New prosecutor renders defendant’s request moot

A defendant’s request to disqualify the entire LaPorte County Prosecutor’s Office from his voluntary manslaughter case because several in the office viewed his conversation with his attorney recorded during a police interrogation is moot because there is a new prosecutor in office, the Indiana Court of Appeals has ruled.

In John Larkin v. State of Indiana, 46A05-1411-CR-550, Larkin filed his motion to disqualify and request for a special prosecutor after learning while preparing for trial that the conversation with his attorney was recorded on video. Larkin was at the police station regarding the 2012 shooting death of his wife, and the video recording the interview was not turned off during a break. He claimed that videotaping his conversation with his attorney during the break violated his Sixth Amendment right to effective assistance of counsel. The state argued that no new subjects were discussed during Larkin’s conversation with his counsel and no evidence was disclosed or derived as a result of the conversation.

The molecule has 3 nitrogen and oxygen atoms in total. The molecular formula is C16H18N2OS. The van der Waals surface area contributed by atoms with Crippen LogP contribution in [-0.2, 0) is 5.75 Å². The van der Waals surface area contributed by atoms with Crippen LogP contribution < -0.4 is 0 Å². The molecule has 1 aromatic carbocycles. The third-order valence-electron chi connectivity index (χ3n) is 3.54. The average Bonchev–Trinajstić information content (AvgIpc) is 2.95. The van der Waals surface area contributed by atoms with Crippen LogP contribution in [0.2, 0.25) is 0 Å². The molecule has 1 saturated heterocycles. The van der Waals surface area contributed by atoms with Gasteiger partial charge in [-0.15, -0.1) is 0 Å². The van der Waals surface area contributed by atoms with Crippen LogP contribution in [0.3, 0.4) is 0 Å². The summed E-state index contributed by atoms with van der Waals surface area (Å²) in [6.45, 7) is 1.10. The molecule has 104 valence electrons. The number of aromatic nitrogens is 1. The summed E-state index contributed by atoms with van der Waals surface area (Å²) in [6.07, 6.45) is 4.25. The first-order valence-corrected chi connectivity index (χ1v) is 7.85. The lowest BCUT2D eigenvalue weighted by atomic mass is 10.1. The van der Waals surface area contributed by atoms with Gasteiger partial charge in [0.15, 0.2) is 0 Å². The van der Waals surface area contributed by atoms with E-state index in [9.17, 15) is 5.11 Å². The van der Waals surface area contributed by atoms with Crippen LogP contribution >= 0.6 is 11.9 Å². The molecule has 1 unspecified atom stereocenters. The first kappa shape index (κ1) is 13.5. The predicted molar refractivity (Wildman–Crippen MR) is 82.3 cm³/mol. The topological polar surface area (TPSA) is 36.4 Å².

At the time, Bob Szilagyi was prosecutor; but John Espar was elected the new prosecuting attorney in November 2014, and he had no involvement in the challenged conduct.
“We agree with the State that the appointment of a special prosecutor is moot here because Szilagyi is no longer the prosecutor. The new prosecutor Espar was not involved in listening to Larkin’s confidential conversation with his attorney. Because there is no basis to disqualify Espar, there is no basis to disqualify the entire LaPorte County Prosecutor’s Office as Larkin is requesting,” Judge Michael Barnes wrote.

“We also conclude that the public interest exception is not applicable here. Although the issues involve a question of great public importance, i.e., improper interference with an attorney-client relationship by at least one deputy prosecutor, the circumstances here are unusual enough that they are not likely to recur or continue to evade review. Larkin’s request to disqualify the entire
LaPorte County Prosecutor’s Office is moot. Consequently, we dismiss the appeal of the trial court’s denial of Larkin’s motion to disqualify the Prosecutor’s Office and appoint a special prosecutor.”

Barnes noted that if requested by Larkin, the trial court should consider whether disqualification of any of the deputy prosecutors involved in viewing the video or reading the transcript would be appropriate in this situation.

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